Companies too often make decisions without thinking about what their real impact will be. Public announcements become lessons in damaging their own brand rather than protecting and building it. The damage is done because communications are not fully considered.
Just take the recent example of the ‘Singhbury’s’ vs ‘Morrisinghs’.
A decision made by Sainsbury’s to protect its name and brand by threatening legal action against the owner of the local shop featured in media across the world. It is not that the decision was ‘wrong’ but it was communicated in a way that made the company look distant and heavy-handed. Morrisons, on the other hand, grabbed the media opportunity with both hands and welcomed the shopkeepers ‘good taste’.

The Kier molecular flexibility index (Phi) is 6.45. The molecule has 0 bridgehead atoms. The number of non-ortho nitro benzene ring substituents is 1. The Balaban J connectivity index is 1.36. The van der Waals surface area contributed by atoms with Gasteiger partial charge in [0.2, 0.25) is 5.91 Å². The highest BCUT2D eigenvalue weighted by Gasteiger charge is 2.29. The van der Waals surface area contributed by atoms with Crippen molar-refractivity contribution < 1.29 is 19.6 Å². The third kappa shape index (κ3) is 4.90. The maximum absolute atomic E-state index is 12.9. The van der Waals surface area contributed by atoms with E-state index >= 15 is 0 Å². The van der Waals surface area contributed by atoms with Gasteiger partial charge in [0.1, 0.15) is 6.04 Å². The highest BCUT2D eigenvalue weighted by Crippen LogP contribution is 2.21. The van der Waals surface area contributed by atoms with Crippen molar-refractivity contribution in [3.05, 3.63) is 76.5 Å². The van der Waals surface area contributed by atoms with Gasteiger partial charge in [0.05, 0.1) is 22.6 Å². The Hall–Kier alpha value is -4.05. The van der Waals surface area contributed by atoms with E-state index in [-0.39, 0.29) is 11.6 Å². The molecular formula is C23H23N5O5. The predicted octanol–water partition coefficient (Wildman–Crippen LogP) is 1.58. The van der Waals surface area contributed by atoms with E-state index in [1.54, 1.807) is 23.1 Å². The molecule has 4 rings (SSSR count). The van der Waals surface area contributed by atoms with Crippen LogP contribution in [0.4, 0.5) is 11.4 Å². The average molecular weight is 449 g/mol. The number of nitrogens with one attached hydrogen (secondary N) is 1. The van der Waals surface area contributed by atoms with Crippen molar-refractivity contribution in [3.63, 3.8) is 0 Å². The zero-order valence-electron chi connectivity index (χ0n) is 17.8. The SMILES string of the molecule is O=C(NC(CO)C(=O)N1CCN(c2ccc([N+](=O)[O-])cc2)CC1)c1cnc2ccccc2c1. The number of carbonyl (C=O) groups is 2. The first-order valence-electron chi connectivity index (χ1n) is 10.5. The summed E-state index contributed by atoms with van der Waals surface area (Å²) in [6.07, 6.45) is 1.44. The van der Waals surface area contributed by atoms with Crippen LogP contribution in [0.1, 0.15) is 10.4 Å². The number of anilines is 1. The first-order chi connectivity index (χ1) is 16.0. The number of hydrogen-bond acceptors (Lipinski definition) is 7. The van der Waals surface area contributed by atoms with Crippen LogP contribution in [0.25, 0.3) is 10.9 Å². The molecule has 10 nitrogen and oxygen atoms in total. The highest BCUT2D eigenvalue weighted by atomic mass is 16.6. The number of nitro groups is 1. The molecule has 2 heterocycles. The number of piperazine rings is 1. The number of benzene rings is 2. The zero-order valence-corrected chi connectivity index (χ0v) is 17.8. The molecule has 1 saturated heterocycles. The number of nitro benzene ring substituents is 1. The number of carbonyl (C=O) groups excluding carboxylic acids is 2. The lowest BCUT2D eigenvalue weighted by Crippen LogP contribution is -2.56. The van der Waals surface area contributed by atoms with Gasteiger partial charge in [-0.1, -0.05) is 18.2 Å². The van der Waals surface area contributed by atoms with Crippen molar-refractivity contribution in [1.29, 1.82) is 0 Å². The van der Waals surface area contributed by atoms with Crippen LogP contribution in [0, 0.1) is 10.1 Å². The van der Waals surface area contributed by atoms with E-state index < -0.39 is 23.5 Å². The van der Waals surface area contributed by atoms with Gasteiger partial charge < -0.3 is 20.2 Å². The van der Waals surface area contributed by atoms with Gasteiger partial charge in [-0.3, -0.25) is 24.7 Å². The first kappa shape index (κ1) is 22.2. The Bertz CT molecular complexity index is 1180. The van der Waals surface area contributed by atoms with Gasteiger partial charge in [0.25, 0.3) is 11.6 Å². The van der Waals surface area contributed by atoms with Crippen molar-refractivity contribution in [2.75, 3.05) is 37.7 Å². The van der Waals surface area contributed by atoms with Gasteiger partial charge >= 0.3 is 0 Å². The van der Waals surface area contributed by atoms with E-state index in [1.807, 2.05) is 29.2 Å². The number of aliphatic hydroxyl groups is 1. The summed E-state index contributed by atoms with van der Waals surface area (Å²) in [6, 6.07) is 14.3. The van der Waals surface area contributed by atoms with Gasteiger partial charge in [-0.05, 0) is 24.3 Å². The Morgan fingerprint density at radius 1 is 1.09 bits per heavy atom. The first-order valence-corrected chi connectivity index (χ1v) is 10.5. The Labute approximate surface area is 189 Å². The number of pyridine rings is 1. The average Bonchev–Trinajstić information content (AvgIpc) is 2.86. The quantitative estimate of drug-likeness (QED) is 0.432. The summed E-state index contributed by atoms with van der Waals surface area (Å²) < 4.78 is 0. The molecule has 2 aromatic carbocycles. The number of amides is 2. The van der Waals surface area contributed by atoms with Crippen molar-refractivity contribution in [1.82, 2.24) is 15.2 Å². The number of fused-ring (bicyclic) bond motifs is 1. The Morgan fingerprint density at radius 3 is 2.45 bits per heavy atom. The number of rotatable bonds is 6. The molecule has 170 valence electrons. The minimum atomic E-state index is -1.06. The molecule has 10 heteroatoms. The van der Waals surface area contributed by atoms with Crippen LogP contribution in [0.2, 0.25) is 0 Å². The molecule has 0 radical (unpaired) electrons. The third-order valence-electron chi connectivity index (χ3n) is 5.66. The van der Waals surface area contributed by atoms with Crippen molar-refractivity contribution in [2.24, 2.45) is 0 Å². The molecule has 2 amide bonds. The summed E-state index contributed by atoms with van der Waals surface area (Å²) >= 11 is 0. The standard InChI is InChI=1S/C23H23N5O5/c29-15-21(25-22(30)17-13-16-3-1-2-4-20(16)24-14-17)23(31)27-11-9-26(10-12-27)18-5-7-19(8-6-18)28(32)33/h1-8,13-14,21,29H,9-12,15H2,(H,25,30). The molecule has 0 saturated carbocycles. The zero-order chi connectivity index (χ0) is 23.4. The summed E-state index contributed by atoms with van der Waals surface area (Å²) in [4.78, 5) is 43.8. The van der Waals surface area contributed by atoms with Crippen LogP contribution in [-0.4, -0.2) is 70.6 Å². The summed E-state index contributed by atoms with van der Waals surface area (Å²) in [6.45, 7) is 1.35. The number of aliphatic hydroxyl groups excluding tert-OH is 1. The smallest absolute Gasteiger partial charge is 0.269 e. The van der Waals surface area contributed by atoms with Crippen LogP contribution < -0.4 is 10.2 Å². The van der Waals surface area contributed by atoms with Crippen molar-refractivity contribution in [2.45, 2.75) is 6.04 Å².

The situation for Sainsbury’s was only protected from further damage as the shopkeeper said he understood their position. If he had been more damning then the reputational impact would have been even worse.
But time and again decisions made by one part of an organisation, many apparently sensible, have an adverse impact. Instead of thinking about communications from the outset, the relevant teams are only used when it comes to sorting out the mess. The ‘communications team’ then has to become the ‘crisis communications team’ trying to get the company out of a hole of its own digging.
Read more at here.